Advertiser’s Announcement by J.G. Ballard

Does the angle between two walls have a happy ending?-J.G Ballard 1967
Does the angle between two walls have a happy ending?-Advert by J.G Ballard 1967

Between 1967 and 1970 J.G. Ballard placed five ‘advertiser’s announcements’ in Ambit, New Worlds and various continental alternative magazines. Although he was the editor at Ambit and heavily involved in New Worlds he paid the going rates out of his own pocket. Ballard stated that he wanted to eventually place them in Vogue, Paris-Match and Life magazines and even applied for an Arts Council grant to provide the necessary funding, but the idea was summarily rejected by the council. Ballard believed that the refusal was occasioned by their sniffy attitude towards advertising as an art-form: still the hesitancy to pony up public funds is understandable on several counts. Would those august publications have published the adverts considering their bizarre and controversial nature? Is advertising a suitable area for an Arts Council grant? And most pertinently of all, what exactly is Ballard selling?

The adverts feature a black and white image of a woman; the first and final photographs are of his partner Claire Churchill, later Walsh, the second is a still from Steven Dworkin’s film Alone about a woman masturbating, the third is a photograph of a woman in bondage gear that his friend the British Pop Artist Eduardo Paolozzi took and the fourth is by Les Krims; with accompanying text taken and on occasion somewhat re-worked from various chapters of The Atrocity Exhibition. As always with Ballard the motivation and effect is ambiguous. The use of the Situationist International technique of détournement would appear to place them as satires, but Ballard always had a tendency to embrace what was commonly held in contempt by the establishment. Regardless of their overt meaning we can be sure that their latent manifestation is of a deeply subversive nature.

Homage to Claire Churchill-J.G. Ballard 1967
Homage to Claire Churchill-J.G. Ballard 1967
Does the angle between two walls have a happy ending?-J.G Ballard 1967
Does the angle between two walls have a happy ending?-J.G Ballard 1967
A Neural Interval-J.G.Ballard 1970
A Neural Interval-J.G.Ballard 1970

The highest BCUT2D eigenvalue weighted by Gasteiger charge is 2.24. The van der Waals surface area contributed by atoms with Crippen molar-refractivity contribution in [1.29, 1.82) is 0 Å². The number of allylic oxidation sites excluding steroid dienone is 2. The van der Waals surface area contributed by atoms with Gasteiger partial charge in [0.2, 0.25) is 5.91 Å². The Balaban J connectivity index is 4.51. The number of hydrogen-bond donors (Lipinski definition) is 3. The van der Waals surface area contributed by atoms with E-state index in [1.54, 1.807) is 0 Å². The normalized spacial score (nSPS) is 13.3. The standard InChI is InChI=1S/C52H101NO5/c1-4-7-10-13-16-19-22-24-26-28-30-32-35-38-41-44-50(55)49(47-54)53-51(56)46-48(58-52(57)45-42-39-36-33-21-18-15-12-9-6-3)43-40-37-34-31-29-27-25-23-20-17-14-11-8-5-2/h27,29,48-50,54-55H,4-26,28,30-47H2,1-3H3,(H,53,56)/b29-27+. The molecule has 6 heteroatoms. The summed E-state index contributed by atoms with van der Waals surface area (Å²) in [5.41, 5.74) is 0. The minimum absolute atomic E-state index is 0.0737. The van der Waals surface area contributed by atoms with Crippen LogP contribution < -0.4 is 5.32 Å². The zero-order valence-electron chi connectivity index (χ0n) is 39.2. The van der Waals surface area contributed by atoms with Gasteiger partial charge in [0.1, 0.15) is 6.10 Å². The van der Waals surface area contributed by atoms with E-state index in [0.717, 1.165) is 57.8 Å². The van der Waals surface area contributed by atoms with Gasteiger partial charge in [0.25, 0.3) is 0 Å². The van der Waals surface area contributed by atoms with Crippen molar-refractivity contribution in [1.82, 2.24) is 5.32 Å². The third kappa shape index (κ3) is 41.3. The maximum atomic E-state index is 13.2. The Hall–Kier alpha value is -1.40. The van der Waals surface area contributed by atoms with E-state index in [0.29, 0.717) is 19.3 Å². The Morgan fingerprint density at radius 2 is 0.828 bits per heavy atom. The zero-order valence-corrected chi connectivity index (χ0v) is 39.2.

Placental Insufficiency-J.G.Ballard 1970
Placental Insufficiency-J.G.Ballard 1970
Venus Smiles-J.G.Ballard 1970
Venus Smiles-J.G.Ballard 1970

 

 

Dreams of Desire 55 (Helmut Newton)

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Catherine Deneuve-Helmut Newton 1976
Known as the ‘King of Kink’ and the ’35mm Marquis De Sade’ , Helmut Newton was the most influential fashion photographer of the twentieth century. Famous for his highly stylised black and white photographs of beautiful statuesque women in perverse narrative scenarios, Newton has alternatively been hailed as a true original or vilified as a fetishist who presents the ultimate in the objectification of women.

Born Helmut Neustadter  to a wealthy German-Jewish family in Berlin, Newton was an apprentice to the fashion and advertising photographer Yva (see my previous post Yva) from the ages  of 16 and 18. Fleeing the worsening situation in 1938 Newton went first to Singapore where he led a playboy lifestyle, before moving to Australia where he served in the Australian Army for 5 years. It was in Australia that he met his wife of 55 years, June, who was also a photographer known as ‘Alice Springs’.

Newton rose to fame in the 1960’s where his photographs frequently appeared in the French Edition of Vogue. The startling fetishtic glamour shots of the seventies are charged with eroticism and a ritualistic, sado-masochist atmosphere. During the 1980’s and 90’s Newton was one of the most in-demand celebrity photographers, anyone who was anyone during that time had a portrait taken by Newton. As Newton was obsessed by glamour, celebrity and decadence (after all he grew up in the Weimar Republic) it was a perfect fit and his photographs define that image conscious era.

Newton died in a car crash after leaving Chateau Marmont Hotel in Los Angeles, which served as his winter residence for many years, at the age of 83. It was, as Karl Lagerfeld noted, ‘his last picture, taken by himself.’